Cybersecurity has risen to staggering prominence in Australia’s IT field; earning the economy an annual revenue of $2.2 billion – a number that’s set to triple in the coming years to 2026. Our external spending is even higher, hitting nearly $4 billion in 2019 alone.
The industry’s rapid expansion has placed professionals in high demand, with reports citing the need for 18,000 more cybersecurity experts by 2026. With flourishing opportunities for job security, high annual earnings and multiple specialisations, there’s never been a more opportune time to jump into the field.
Below, we outline how one can learn cybersecurity like a professional – including the skills and experience required, and how AIICT’s course can help.
The hard and soft skills of cybersecurity
A successful cybersecurity career calls for a combination of both soft and technical skills.
As with many IT careers, the industry favours those of excellent problem-solving and communication skills. These same abilities, however, are also among the top three most difficult to find among cybersecurity applicants – according to panellists of the 2018 Wall Street Journal cybersecurity forum.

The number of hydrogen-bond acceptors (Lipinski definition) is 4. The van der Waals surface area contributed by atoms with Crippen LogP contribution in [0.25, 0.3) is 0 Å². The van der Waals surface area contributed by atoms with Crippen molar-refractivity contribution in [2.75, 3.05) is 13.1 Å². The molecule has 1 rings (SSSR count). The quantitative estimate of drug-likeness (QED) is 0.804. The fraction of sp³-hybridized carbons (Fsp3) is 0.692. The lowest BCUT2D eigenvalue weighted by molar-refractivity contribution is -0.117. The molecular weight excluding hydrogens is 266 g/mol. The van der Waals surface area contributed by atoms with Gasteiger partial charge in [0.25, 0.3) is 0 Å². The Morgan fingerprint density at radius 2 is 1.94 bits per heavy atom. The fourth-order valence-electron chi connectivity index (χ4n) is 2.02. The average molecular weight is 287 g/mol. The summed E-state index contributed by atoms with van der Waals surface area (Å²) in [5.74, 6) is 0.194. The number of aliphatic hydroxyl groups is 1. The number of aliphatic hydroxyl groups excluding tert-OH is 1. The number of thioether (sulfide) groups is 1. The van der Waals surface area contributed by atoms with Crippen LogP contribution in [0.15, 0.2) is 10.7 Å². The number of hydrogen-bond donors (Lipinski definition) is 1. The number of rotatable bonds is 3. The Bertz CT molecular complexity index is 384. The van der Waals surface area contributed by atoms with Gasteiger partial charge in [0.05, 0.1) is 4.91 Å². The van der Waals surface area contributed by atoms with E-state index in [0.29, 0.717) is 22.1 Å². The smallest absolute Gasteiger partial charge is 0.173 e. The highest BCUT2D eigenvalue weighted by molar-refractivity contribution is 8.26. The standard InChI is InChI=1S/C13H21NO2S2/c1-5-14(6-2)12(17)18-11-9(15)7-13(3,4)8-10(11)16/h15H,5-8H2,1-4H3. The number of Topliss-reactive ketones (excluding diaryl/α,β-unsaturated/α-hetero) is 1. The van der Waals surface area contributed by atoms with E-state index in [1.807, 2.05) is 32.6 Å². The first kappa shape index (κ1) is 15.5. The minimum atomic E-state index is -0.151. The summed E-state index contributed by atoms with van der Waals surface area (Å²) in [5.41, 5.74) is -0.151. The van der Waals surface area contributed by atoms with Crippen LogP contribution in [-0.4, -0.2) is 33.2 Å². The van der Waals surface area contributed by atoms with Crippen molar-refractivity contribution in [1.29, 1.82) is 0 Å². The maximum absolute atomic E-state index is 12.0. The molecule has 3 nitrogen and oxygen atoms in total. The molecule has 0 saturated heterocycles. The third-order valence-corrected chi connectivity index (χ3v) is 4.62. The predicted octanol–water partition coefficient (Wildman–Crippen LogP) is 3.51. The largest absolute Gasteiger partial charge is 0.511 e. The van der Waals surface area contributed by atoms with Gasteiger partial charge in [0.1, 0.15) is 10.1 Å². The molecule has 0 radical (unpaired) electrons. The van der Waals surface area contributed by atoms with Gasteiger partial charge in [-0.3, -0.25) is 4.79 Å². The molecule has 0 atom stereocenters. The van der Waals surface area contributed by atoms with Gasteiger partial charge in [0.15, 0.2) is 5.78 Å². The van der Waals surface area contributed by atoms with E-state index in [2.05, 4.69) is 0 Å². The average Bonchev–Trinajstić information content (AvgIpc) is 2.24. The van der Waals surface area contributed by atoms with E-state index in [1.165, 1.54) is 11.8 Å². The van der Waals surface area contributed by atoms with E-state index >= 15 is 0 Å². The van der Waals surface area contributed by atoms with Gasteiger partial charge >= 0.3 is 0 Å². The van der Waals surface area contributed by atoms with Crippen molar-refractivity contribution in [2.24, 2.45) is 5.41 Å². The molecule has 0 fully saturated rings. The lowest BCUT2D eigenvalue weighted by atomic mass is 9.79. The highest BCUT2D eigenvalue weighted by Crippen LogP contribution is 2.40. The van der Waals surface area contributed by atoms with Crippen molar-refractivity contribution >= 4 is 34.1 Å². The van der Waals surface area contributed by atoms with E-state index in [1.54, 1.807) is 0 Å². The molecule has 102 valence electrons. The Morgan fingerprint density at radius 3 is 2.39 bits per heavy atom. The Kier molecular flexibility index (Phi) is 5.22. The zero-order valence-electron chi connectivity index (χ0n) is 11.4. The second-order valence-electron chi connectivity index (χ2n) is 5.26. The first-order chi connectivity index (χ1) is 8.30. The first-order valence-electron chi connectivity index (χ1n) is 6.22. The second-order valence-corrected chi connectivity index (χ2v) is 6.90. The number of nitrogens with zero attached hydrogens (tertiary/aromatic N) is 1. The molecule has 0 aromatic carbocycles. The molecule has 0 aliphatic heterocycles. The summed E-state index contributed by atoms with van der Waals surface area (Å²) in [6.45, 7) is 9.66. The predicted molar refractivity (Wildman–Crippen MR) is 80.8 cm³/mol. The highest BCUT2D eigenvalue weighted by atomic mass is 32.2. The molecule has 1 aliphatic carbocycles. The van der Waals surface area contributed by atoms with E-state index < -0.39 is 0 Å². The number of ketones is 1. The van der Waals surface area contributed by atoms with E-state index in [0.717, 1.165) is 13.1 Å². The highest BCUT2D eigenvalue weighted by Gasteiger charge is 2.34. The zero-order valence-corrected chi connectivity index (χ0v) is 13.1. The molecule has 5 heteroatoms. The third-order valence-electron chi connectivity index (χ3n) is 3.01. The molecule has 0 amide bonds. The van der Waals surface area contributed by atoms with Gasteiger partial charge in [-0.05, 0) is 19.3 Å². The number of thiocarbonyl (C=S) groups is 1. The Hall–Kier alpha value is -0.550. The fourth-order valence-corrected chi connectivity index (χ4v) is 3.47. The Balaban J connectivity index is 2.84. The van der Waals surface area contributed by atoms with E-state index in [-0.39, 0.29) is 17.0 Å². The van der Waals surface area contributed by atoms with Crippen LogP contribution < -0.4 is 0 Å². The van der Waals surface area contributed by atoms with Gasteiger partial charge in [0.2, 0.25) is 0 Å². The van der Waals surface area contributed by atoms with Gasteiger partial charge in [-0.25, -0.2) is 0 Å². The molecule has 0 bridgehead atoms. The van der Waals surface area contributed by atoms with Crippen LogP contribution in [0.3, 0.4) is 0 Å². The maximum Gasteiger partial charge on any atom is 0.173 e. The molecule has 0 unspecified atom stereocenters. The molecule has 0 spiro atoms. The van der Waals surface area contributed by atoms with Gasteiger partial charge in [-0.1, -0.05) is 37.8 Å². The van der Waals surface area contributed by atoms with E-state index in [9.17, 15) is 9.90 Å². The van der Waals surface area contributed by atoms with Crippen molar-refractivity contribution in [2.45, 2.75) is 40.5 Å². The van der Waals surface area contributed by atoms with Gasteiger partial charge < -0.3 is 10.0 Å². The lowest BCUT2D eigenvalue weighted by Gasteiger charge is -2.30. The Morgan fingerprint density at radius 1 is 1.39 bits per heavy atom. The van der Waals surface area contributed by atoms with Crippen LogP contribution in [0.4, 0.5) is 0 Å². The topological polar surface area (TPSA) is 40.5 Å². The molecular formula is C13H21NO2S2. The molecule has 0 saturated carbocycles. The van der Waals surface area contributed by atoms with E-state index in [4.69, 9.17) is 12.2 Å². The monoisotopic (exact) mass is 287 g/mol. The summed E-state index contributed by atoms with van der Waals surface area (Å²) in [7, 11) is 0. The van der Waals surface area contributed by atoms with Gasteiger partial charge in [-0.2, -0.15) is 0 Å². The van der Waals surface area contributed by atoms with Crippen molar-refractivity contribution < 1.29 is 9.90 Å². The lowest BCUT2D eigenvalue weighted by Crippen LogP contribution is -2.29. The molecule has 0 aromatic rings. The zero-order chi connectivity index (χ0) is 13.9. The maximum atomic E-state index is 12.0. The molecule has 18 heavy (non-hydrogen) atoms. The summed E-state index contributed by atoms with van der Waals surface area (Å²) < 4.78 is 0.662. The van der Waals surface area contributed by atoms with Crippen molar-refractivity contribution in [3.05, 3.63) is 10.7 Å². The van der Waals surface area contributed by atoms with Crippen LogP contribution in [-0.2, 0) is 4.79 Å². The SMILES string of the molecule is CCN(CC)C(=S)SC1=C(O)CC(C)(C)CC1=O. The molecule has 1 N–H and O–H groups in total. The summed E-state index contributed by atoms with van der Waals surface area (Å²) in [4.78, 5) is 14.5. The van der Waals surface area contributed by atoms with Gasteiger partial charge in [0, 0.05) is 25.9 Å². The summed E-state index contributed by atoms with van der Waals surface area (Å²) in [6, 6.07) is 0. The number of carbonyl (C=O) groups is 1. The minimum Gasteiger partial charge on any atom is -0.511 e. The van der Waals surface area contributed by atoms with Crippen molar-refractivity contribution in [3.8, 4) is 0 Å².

Problem-solving is especially crucial during moments of troubleshooting and seeking out the vulnerabilities in one’s IT systems. The ability to level-headedly manage issues through both a critical and creative approach can help one more productively mitigate risk, as well as perform damage control.
Attention to detail – yet another soft skill – goes hand-in-hand with this, as you’ll need to a keen to analyse activity logs for suspicious behaviour, inconsistencies in code, and the root of a data breach.
Of course, communication is also a must – as cybersecurity experts often present technical information to stakeholders (while typically translating these into plain language), develop security policies, and train employees in best practices.
Finally, employers are drawn to proactive learners, as the landscape of cybersecurity constantly evolves. Professionals not only require strong research skills to keep up with industry developments and security practices; but passion to drive them towards this continuous flow of information.